SwiftKey Security Issue

Discussion in 'iOS 8' started by ghsNick, Sep 18, 2014.

  1. ghsNick macrumors 68030


    May 25, 2010
    I'm confused by the message saying it'll have access to everything I've entered. I accepted it so I can try it, but I only typed a few notes to test it out.

    Does it now have previous credit cards and information that I typed in using my regular Apple keyboard before it?

    Or will it only get that information if I type that information in using their keyboard? I plan on uninstalling.
  2. hasanahmad macrumors 65816

    May 20, 2009
    it will take over your finances, your texts and publish all your private photos on TMZ.

    jk. it needs it to access the keyboard on a systemwide basis as opposed to broad basis
  3. mreddys10, Sep 18, 2014
    Last edited: Sep 18, 2014

    mreddys10 macrumors regular

    Jul 29, 2008
    Most of the third party keyboards try to 'learn' how you type so that they can give you better predictions. In order to do this, they sometimes send the words you type to an external server to improve the dictionary, or sync your dictionary across all your devices. This is the security risk that they are talking about. And this is the reason that Apple will only allow its own built-in keyboard for secure fields like password fields, and credit card info fields.

    Third-party keyboards won't have access to what you type on other keyboards.
  4. eddiec312 macrumors 6502


    Jul 19, 2008
    Miami, FL
    For what it's worth, Swiftkey is a British company. So... pretty much the Queen will read everything you type and not the NSA :p
  5. ghsNick thread starter macrumors 68030


    May 25, 2010
    Thanks for the feedback. So if I don't type any passwords or credit card info into the SwiftKey keyboard I should be fine?
  6. phillytim macrumors 65816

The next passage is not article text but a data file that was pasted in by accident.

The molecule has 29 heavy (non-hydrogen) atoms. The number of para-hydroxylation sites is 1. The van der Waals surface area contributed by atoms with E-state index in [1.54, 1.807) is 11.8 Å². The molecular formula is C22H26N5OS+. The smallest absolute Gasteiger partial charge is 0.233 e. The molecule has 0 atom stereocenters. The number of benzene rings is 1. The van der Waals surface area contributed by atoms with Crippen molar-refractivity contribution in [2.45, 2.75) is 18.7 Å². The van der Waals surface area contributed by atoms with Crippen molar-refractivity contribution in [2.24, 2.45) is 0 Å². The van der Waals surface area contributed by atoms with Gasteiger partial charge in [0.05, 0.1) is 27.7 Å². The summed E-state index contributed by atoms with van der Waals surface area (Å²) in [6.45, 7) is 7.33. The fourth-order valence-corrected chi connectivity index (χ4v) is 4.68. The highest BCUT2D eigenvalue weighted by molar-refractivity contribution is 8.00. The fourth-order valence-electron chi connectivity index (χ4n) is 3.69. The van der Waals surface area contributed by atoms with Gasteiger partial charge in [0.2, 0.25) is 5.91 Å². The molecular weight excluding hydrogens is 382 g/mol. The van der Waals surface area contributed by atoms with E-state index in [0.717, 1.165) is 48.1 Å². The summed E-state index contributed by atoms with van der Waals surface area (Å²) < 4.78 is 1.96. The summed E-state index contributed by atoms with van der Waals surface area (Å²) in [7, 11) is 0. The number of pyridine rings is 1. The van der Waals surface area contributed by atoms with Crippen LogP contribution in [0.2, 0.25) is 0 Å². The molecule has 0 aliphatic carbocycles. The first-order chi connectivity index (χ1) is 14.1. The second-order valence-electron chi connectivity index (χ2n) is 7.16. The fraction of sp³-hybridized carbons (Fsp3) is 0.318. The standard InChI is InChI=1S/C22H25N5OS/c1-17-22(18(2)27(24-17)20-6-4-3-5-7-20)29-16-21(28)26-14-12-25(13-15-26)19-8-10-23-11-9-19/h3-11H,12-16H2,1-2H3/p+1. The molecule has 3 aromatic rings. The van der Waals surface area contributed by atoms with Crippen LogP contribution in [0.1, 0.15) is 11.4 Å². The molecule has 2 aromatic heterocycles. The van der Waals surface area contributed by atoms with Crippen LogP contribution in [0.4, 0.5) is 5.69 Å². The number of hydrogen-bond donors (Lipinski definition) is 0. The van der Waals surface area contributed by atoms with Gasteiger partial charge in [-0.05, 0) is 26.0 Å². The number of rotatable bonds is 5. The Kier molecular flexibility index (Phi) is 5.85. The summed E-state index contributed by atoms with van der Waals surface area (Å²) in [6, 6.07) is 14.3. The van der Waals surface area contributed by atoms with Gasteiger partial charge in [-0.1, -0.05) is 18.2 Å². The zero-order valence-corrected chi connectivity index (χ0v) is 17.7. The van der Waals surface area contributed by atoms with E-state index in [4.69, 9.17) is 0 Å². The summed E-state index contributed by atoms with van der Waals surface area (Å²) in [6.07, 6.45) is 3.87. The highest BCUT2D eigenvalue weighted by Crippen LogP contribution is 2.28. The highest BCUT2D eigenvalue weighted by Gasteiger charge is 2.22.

Aug 12, 2011
    Philadelphia, PA
    My bet is that users will be fine even if they did type pw/credit/etc. stuff with SwiftKey.
  7. Puonti macrumors 6502a

    Mar 14, 2011
    And they can always use the new credit card scanning feature in Safari instead if typing such information with a third-party keyboard is a concern (or if typing it with any keyboard feels too much like 2012).
  8. ghsNick thread starter macrumors 68030


    May 25, 2010
    Ok so if I typed in a credit card number using Apple's keyboard than downloaded SwiftKey, it wouldn't have that info. Right?

    It throws me when it says "including things you have previously typed with this keyboard". Does that mean Apple's keyboard or SwiftKey's?
  9. sumsingwong macrumors 6502a


    Dec 15, 2012
    I played around with the 3rd party keyboards but eventually went back to stock.
  10. EJ8 Suspended


    Oct 13, 2010
    Why doesn't Swype require this "Allow Full Access"? It works fine without it.
  11. powerstrokin macrumors 6502a


    May 18, 2013
    Oh the NSA will still read it. Don't be naive.
  12. cynics macrumors G4

    Jan 8, 2012

    Previously typed as in the user dictionary.

    Apple solved the security problem that previously didn't exist with recognized replacement keyboards.

    You are much more likely to have a problem with the websites you are typing the password into rather than the keyboard itself.
  13. Hustler1337 macrumors 68000


    Dec 23, 2010
    London, UK
    The Queen will have someone read it out to her. Reading out yourself is for the peasants. :)
  14. sbailey4 macrumors 68040


    Dec 5, 2011
    This seems to be the case. I opened bankofamerica app and selected swiftkey keyboard, typed in userid but when it went to password field the keyboard switched back to apple standard. I will say though that the new quicktype (Apple keyboard) is pretty nice and is miles better at correcting typos, so fast typing seems to come out pretty good much like swiftkey.
  15. JBaker122586 macrumors 65816